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Yesterday, the Samari Communications team had the privilege of listening to renowned entrepreneur and Dragon on CBC’s Dragons’ Den, Michele Rominow at a Women of Influence event in Toronto.

During her captivating keynote speech, Michele candidly discussed her journey from being a young and eager student at Queen’s University to founding Clearbanc, her investment firm and latest venture helping the next generation of entrepreneurs grow, and how it helped her to become the force in business that she is today.

She summarized the takeaway of her many years of experience and several entrepreneurial  endeavours into three main points:

  • Building a business is messy;
  • Stop planning and start executing;
  • And, innovation comes from iteration–the Eureka moment does not exist.

Building a business is messy.

Michele’s advice: get scrappy.

To illustrate this point, she told us about the ‘million dollar idea’ that she two of her classmates came up with in university. They were determined to see it through and grow into a successful business.

They saw an opportunity in the luxury sector of caviar, then rolled up their sleeves and got to work.

Although this sector seems luxurious, looks can be deceiving. Michele explained the reality of it all and how her team researched the landscape, entered many business plan competitions to get funding, and then, upon receiving some funding (which you would think would be a huge win), the real work began.

This meant driving all the way to New Brunswick hoping to fish sturgeon but with no real experience in this area, finding someone with a sturgeon license, buying a boat, hiring a fisherman, waking up at 5 AM daily, processing the catch by hand, packaging caviar and the sturgeon and selling both the fish and the caviar.

At any point along this very bumpy road, it would have been easy for anyone to throw up their hands and quit. But, as Michele says, “Successful people do what unsuccessful people aren’t willing to do,” and her team forged on.

Unfortunately, this caviar endeavour was not successful in its own right because the recession hit, but, the team did learn a lot along the way and the remaining capital left from that business went on to fund Michele’s first big success: Buytopia.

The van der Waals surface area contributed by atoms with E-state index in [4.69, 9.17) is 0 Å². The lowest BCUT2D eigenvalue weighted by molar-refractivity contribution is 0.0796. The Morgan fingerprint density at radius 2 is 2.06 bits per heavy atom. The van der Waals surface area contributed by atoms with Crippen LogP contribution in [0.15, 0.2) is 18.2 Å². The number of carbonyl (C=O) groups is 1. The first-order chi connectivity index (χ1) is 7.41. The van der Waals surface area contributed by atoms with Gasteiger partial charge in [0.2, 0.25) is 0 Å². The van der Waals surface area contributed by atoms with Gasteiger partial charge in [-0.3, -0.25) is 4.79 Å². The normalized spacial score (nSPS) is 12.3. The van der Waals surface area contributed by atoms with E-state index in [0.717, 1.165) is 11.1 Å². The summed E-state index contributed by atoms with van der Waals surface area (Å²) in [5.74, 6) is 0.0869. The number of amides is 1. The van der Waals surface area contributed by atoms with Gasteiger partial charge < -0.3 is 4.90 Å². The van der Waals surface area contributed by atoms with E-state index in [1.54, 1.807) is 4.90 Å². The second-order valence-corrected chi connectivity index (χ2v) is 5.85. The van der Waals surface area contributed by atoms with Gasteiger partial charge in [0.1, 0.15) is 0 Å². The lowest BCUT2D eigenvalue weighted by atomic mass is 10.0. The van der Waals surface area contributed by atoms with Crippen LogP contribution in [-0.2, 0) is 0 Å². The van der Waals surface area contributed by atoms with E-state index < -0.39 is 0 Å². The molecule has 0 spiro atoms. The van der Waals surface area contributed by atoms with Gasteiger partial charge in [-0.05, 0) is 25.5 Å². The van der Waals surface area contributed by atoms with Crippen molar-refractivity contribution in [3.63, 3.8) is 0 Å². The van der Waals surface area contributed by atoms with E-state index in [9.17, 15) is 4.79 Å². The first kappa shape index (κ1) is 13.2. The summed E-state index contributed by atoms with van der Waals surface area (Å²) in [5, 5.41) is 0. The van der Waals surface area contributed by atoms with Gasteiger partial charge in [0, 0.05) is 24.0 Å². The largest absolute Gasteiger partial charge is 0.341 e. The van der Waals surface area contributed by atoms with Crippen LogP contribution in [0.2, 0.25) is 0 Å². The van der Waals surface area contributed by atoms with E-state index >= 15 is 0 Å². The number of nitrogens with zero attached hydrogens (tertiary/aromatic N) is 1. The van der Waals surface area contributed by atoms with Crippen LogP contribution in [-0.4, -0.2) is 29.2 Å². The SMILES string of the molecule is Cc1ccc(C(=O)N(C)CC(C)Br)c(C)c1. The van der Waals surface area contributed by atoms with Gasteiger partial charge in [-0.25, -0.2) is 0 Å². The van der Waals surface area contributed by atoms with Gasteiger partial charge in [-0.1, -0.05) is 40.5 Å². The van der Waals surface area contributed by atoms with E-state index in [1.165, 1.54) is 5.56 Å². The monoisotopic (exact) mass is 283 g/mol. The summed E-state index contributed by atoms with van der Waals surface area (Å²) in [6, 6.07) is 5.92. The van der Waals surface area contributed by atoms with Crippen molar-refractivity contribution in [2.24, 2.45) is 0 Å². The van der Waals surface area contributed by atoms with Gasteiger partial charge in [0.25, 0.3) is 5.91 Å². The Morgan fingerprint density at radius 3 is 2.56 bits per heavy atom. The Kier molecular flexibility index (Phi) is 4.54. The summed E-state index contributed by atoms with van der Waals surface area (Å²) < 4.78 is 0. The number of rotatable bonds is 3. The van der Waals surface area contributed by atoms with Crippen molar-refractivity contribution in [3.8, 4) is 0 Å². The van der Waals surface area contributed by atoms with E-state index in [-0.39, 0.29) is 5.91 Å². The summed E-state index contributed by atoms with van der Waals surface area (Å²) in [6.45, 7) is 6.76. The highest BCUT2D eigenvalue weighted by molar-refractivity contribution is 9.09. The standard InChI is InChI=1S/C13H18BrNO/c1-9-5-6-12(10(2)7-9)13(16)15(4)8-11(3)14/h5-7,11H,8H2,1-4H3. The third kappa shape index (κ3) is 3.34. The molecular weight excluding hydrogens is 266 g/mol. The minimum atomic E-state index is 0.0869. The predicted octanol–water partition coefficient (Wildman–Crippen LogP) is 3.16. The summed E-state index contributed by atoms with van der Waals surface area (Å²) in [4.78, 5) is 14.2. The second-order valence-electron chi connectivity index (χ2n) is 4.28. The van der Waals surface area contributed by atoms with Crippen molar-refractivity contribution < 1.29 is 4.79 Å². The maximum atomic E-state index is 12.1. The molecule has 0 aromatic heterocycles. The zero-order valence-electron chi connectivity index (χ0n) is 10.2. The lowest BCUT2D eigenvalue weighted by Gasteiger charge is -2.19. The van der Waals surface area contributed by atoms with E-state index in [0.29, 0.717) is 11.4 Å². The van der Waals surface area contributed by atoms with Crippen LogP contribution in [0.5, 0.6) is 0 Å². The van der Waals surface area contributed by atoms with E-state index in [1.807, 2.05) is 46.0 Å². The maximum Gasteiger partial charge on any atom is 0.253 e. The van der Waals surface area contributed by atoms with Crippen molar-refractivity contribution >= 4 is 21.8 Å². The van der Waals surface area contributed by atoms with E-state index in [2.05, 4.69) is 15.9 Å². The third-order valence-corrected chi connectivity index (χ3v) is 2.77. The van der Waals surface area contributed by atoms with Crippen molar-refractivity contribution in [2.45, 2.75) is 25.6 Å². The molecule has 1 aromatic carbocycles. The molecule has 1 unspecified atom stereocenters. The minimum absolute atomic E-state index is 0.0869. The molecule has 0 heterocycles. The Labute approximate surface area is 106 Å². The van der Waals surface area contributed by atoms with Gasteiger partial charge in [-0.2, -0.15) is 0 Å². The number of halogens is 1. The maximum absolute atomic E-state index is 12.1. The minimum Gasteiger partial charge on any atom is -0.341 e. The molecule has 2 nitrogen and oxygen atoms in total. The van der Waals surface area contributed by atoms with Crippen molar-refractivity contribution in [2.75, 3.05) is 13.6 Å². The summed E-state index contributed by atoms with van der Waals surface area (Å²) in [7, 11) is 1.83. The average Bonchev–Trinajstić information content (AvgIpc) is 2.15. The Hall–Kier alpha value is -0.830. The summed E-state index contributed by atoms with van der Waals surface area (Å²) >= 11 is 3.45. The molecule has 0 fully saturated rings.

Stop planning and start executing.

Because all the planning in the world won’t make you successful.

This lesson was learned when the recession hit and the caviar business had to be dissolved. Michele’s team had projections in their business plan all the way until 2020, and at the rate they were going, they probably would have been a huge success, but, you can’t plan for the unknown.

With the caviar business, everything they needed to learn was learned by executing rather than planning anyway.

In her next venture, Buytopia in the e-commerce space, her team launched at a trade show before their site was even up and running with only a jpeg of their site with one working button for a demo. They got to engage with their prospective customers and put up some respectable numbers at the trade show even though the event didn’t go exactly according to plan.

The business was ultimately a huge success and, by 2013, had over 2.5 million subscribers.

Innovation comes from iteration—the Eureka moment does not exist.

Michele’s final point challenges the premise of the Eureka moment. She emphasizes that a great idea comes from all the cumulative experiences you have leading up to an idea and continuing to learn and experiment along the way until you succeed.

Here, she uses three examples including Uber. Believe it or not, the Uber app, in its original form, was designed as simply an auto-dialer to call a black car to your location within the city of San Francisco. This business model slowly evolved over time to be the wildly popular Uber app that millions of us around the world use today as a pseudo-taxi-service.

For Uber, or the Uber that we know now, their team didn’t say ‘Eureka!’ and build the current version of their app right away; they came up with their original idea and grew it into what we know it to be now.

Come up with your ‘million dollar idea’ and be willing to grow it, makes changes along the way and be fluid to suit the demands of the current marketplace.

Michele closed with some final words of wisdom, “You need thick skin. The entrepreneurial profession is hard, you just fail a lot to be successful (80% of ‘projects’ fail before you have one success).”

But, hopefully, by following her advice, getting scrappy, executing rather than over-planning, and growing a great idea instead of waiting for one Eureka moment, this room of entrepreneurs will be better equipped to rise to the occasion and find entrepreneurial success as well.

If you’re ready to take your new business to the next level, register below for a free one-hour consultation with Samari Communications, a Boutique PR agency in Toronto specializing in communication for fashion, beauty, technology and lifestyle brands.

Author Profile

Amanda Albert
Amanda Albert
A Humber PR grad with a diverse background in the entertainment and fashion industries, Amanda Albert lends her experience to Samari Communication in her role as a PR Coordinator. Her 10+ years working in fast-paced, lively work environments enable her to assist her clients to effectively navigate today’s millennial culture in the ever-evolving PR industry. Her life-long love of fashion and its role in culture and the arts has inspired her to complete a collection of short stories. She is currently working on her second collection. You can find her on LinkedIn or contact her via email

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